In here a lot of the time I’ll try to incorporate what they’re doing in the classroom, like math facts. The sixth graders are working on it and getting better at their multiplication. They work in pairs: One person is the jumper and someone else holds the math fact cards. They might get “seven times seven” and have to jump on the answer, and do as many as they can in 30 seconds. You’ve got to know those numbers, and you’re jumping and it just plants that in your brain. Whatever the classroom is doing I try to pick up on something and make it physical.
Flow: How long have you been teaching here?
Mary: About 18 years. I didn’t start until Kelly, my youngest out of four, started first grade. I came back to teach. My degree was phys. ed. When I first got married I taught up in New Hampshire a little bit and then when we started having kids we moved back here. I didn’t want to be a working mom. I didn’t want to be away from the kids so I did daycare and I took in a lot of teachers’ kids, and our vacations were the same, and my husband was a teacher, so it worked for us around vacations.
Flow: As parents, what are we up against in terms of keeping kids active: screen time?
Mary: Definitely. Kids need to be moving. I just did the pre-fitness test for fifth grade, and just looking at the fitness components I talked to the kids about — abdominal strength, muscular strength, upper body strength, endurance, and flexibility — we talk about why each of those pieces are important to be healthy.
In many cases we’re finding where we need improvement, where we see a health risk. Now I’m going to go over their results with them and send these results home. It shows them, “I need to be outside; I need to be more active.” How many curl-ups can you do in a minute? How many 90-degree push-ups? How flexible is your reach? How fast can you do 2,000 steps? These are our standards. It gives us a measurement we can improve on.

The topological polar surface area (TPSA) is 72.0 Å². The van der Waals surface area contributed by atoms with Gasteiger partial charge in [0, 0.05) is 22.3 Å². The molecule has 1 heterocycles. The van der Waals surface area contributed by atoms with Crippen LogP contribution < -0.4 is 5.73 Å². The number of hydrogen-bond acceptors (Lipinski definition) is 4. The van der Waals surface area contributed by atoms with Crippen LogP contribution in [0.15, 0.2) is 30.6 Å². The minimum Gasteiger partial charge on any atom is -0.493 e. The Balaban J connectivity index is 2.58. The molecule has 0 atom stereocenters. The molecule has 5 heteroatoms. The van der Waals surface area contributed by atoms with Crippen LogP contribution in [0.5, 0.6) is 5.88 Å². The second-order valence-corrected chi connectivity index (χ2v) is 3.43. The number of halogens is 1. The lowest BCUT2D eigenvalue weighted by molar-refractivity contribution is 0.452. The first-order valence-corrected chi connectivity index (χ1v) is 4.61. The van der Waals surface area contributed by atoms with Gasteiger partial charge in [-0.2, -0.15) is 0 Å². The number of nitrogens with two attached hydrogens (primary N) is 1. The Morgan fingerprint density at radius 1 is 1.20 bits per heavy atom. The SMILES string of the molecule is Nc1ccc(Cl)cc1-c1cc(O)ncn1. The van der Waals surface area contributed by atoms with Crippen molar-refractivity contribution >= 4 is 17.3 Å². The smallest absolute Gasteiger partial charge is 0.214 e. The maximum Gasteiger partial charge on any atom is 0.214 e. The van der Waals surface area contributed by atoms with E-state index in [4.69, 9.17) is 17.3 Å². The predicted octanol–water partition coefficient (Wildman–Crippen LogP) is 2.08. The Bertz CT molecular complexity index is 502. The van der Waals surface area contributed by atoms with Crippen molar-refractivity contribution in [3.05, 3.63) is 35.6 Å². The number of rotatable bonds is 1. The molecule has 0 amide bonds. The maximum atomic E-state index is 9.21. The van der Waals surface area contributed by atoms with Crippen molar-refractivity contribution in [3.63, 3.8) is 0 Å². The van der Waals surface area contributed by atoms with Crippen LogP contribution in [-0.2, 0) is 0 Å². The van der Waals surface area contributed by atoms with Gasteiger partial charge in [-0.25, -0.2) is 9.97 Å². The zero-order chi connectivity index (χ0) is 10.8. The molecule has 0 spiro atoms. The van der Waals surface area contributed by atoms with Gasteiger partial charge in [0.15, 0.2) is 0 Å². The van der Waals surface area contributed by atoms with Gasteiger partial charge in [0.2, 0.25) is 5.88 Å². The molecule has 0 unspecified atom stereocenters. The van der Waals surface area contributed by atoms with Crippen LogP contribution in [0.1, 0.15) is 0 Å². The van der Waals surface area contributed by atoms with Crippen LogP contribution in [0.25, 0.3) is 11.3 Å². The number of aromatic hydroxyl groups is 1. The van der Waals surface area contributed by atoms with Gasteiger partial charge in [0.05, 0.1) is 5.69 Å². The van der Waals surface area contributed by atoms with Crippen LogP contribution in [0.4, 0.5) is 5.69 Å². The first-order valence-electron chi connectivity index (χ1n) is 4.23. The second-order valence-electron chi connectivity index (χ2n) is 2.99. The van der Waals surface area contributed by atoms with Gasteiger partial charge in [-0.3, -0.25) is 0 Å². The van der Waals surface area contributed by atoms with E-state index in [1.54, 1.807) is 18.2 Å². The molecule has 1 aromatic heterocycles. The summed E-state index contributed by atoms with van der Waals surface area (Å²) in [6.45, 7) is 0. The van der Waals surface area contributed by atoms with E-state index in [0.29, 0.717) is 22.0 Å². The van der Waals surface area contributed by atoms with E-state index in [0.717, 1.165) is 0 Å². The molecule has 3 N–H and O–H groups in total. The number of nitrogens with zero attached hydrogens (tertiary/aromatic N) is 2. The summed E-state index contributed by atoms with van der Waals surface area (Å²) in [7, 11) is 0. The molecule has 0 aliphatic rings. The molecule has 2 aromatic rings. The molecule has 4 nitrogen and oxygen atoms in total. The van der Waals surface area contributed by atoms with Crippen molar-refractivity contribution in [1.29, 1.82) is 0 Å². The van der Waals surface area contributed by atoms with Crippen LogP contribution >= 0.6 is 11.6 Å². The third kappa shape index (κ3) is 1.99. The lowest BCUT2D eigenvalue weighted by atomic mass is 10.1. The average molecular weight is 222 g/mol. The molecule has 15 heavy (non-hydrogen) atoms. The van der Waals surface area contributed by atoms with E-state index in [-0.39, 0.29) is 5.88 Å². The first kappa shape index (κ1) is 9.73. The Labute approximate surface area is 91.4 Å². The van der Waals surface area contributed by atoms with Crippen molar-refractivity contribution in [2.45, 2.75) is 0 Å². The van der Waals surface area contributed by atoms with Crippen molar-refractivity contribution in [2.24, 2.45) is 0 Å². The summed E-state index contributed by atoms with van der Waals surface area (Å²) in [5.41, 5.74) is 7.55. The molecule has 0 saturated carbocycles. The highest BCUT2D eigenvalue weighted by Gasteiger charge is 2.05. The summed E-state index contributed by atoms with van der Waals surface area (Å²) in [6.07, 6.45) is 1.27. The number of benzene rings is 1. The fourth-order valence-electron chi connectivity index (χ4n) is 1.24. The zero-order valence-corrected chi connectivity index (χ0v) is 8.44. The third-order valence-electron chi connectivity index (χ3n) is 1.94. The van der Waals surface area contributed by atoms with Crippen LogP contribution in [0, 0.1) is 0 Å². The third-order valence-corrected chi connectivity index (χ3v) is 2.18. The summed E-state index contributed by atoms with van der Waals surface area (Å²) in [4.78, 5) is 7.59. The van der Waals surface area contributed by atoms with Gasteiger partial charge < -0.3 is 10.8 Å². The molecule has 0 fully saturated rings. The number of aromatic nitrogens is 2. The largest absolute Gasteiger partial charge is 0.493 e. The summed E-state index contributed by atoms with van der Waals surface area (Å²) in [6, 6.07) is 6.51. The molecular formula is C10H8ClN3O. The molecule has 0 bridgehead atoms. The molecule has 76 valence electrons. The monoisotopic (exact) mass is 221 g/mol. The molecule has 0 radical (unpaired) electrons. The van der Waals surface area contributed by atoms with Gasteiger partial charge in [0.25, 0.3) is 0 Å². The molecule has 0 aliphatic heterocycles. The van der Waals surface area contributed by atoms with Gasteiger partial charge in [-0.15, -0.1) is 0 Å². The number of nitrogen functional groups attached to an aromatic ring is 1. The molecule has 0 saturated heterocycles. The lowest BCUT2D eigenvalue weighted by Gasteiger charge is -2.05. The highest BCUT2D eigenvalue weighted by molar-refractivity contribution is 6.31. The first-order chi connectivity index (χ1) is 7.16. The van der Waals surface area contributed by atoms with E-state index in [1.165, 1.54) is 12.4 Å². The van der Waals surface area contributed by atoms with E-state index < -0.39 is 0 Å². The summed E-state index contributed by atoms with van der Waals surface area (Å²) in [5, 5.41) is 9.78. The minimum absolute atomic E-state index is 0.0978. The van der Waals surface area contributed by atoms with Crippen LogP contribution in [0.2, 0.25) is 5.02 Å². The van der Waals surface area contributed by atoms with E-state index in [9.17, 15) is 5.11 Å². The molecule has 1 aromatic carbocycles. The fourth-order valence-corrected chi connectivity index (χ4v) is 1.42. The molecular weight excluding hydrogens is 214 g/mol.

Flow: Do you teach the kids how to perform an effective push-up?
Mary: I teach them that from Day One: how to do the exercise safely and effectively. We’ll do different things, not just pushups. Pushups are hard. It’s motor planning. There’s a lot to think about, so I always think of additional things to do to work on upper-body strength.
Flow: Is there anything else you think parents should know?
Mary: I only have the kids an hour a week. Their success depends on what they do when I’m not around, though I’m always happy to help. Kids need to be doing more at home. I am seeing that.
Teachers, parents, students, community members: You can write for us too! Tell us something new about who we are and where we live. We’ll help!
EVERY DAY is a new adventure for Olivia Girard, the new employee for the after-school program.
Olivia is very friendly, has long, light-brown hair, and says she loves working with children. She recently graduated from Mohawk High School, where she was on the honor roll, played tennis, and performed in three plays.
She said she enjoyed acting and singing very much. She was the green bird girl in “Suessical the Musical” and had roles in William Shakespeare’s “A Midsummer Night’s Dream” and in “All Talk.”
Soon she’s going to be studying at Greenfield Community College to learn more about sociology and cultural anthropology.
“Sociology is the study of people; looking deeper into people’s values and beliefs past and present,” she told the Flow.
At BSE she is working with After-School Director Raelene Lemione. Together they look after 12 to 30 kids every day.
WE WONDEREDwhat goes into the school meals program at BSE. One dayrecently after the lunch rush Flow reporter Diana Yaseen and adviser John Snyder sat down with Cafeteria Manager Sonya Hamdan to find out.
Diana: Where does the cafeteria food come from?
Sonya: Some comes from the government. Every month we receive a list and can choose from what’s on that list. There might be some hamburger or chicken, frozen vegetables, canned fruits, lots of things like that, and I’ll order from there. Also I order through a company called Thurston for breads and anything else we need, all the vegetables… The milk and the yogurt come from All-Star Dairy.
Diana: How do you decorate?
Sonya: I bought the decorations myself. The Christmas ones, some of them, Mrs. Shearer brings in from her home. All the Thanksgiving decorations are mine that I bring in from home. We lower those three strings and I can hang things from the ceiling. I think it makes it more festive to have something over everyone. And then I cut out with my Cricket machine different things to put on the bulletin boards. If I see something on sale that fits the theme I buy it.